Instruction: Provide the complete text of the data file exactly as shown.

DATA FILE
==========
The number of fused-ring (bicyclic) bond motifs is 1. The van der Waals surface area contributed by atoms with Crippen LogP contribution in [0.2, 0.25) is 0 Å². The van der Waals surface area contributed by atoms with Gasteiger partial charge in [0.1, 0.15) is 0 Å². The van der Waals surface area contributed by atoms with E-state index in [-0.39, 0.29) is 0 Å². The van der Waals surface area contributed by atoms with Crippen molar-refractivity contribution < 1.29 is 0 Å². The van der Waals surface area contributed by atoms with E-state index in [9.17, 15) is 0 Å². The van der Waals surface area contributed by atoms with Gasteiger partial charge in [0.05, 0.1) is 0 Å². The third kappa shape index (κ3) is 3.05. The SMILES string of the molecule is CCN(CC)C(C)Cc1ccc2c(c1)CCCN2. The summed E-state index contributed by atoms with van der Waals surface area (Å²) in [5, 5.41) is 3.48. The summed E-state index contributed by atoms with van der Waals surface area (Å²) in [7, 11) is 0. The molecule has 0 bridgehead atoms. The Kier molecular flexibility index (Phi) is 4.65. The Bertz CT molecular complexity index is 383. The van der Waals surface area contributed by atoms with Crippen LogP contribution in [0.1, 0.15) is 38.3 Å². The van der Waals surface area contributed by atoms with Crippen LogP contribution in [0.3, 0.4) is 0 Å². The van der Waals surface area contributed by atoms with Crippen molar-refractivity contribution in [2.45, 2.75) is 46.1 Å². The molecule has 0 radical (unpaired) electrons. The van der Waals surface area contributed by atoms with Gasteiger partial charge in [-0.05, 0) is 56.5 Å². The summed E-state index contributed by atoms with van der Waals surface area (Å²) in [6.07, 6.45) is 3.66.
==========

The number of fused-ring (bicyclic) bond motifs is 1. The van der Waals surface area contributed by atoms with Crippen LogP contribution in [0.2, 0.25) is 0 Å². The van der Waals surface area contributed by atoms with Gasteiger partial charge in [0.1, 0.15) is 0 Å². The van der Waals surface area contributed by atoms with E-state index in [-0.39, 0.29) is 0 Å². The van der Waals surface area contributed by atoms with Crippen molar-refractivity contribution < 1.29 is 0 Å². The van der Waals surface area contributed by atoms with E-state index in [9.17, 15) is 0 Å². The van der Waals surface area contributed by atoms with Gasteiger partial charge in [0.05, 0.1) is 0 Å². The third kappa shape index (κ3) is 3.05. The SMILES string of the molecule is CCN(CC)C(C)Cc1ccc2c(c1)CCCN2. The summed E-state index contributed by atoms with van der Waals surface area (Å²) in [5, 5.41) is 3.48. The summed E-state index contributed by atoms with van der Waals surface area (Å²) in [7, 11) is 0. The molecule has 0 bridgehead atoms. The Kier molecular flexibility index (Phi) is 4.65. The Bertz CT molecular complexity index is 383. The van der Waals surface area contributed by atoms with Crippen LogP contribution in [0.1, 0.15) is 38.3 Å². The van der Waals surface area contributed by atoms with Crippen LogP contribution in [0.3, 0.4) is 0 Å². The van der Waals surface area contributed by atoms with Crippen molar-refractivity contribution in [2.45, 2.75) is 46.1 Å². The molecule has 0 radical (unpaired) electrons. The van der Waals surface area contributed by atoms with Gasteiger partial charge in [-0.05, 0) is 56.5 Å². The summed E-state index contributed by atoms with van der Waals surface area (Å²) in [6.07, 6.45) is 3.66.